In 2003 Chan-wook Park unleashed his revenge thriller Oldboy to critical acclaim creating a film that some believe to be one of the best in the genre. When it was announced that the American remake was coming of course fans were not happy and didn’t feel that this film needed a remake. With Spike Lee stepping out of his usual style of filmmaking to take on this remake and an impressive cast including Josh Brolin, Samuel L. Jackson, Elizabeth Olsen, Michael Imperioli, and Sharlto Copley could it be possible for him to create a film that remotely holds a flame to the original?
Oldboy follows a man who is kidnapped and held hostage for 20 years in solitary confinement. When he is inexplicably released, he embarks on an obsessive mission to discover who orchestrated his punishment, only to find he is still trapped in a web of conspiracy and torment. The original is an amazing film, but one that is a bit of an acquired taste. What is impressive with this remake is not only that it is really good and stays true to the story, but it is a way more cohesive film. The original sports some strange psycadelic moments and hypnotism that works fine for what they are going for, but also makes it a bit out there at times. With this film, they ditch some of those aspects and change up the idea while still delivering the same story to much better effect. This version doesn’t always go nearly as bloody as the original, but still delivers some cringe inducing action moments. There was much talk about the lack of the single shot hammer mob fight scene, but to be honest it works here just as great as the original. The more straight direction of telling this story gave it a bit more impact and resolution, that the original lacked on some level. Brolin is excellent in this role and could have easily been the one that convinced people he could have played the old Bruce Wayne/Batman that was long rumored without question. Jackson is given and over the top type of character, but never takes it too far into his usual antics to make it cartoony despite his somewhat comical look. Olsen delivers yet another great performance showcasing that she is here to stay and clearly the more talented of the Olsen family. Visually Lee has brought a gritty tone, while still giving it some artistic feel making for a stunningly dark version of this thriller.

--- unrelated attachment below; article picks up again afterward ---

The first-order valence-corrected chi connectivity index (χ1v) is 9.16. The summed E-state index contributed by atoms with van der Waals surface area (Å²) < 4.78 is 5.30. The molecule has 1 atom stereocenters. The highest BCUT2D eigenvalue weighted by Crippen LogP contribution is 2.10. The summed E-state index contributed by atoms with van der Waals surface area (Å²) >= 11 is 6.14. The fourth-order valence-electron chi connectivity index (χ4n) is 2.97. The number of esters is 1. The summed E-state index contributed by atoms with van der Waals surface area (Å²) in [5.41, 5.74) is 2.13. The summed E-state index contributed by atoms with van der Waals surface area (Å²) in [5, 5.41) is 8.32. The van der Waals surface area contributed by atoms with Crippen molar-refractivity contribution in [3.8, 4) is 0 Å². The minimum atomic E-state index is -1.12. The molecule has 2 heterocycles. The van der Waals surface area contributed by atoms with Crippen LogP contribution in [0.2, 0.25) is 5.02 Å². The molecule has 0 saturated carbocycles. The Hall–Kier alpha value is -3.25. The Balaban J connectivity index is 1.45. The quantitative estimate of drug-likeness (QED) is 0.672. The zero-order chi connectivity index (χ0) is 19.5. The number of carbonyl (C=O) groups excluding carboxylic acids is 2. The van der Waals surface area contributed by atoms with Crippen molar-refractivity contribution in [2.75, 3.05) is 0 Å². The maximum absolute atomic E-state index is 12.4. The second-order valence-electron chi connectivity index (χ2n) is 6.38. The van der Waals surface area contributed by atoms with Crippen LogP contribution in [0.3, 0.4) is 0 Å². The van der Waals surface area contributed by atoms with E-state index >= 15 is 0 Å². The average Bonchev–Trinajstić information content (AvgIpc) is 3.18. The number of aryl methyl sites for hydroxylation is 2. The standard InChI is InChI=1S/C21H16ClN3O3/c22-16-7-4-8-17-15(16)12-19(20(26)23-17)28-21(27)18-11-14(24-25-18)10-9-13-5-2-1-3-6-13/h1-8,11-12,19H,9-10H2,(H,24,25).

There is sure to be a lot of arguing over this film as the hardcore fans of the original will likely either not check it out or refuse to see what Lee has done here. This is not the kind of filmmaking Lee fans will be used to, but the kind he should do more of because his brilliance as a director really shines here. In a world of remakes and sequels, we never actually need these, but it’s nice that when they happen they can live up to or be better than the original. This version of Oldboy isn’t necessarily better as a whole, but does a lot of things better making for a great reimagining. Whether you despise the idea of this remake or just not a fan of Lee, give this one a shot as it is a great movie that should not be missed.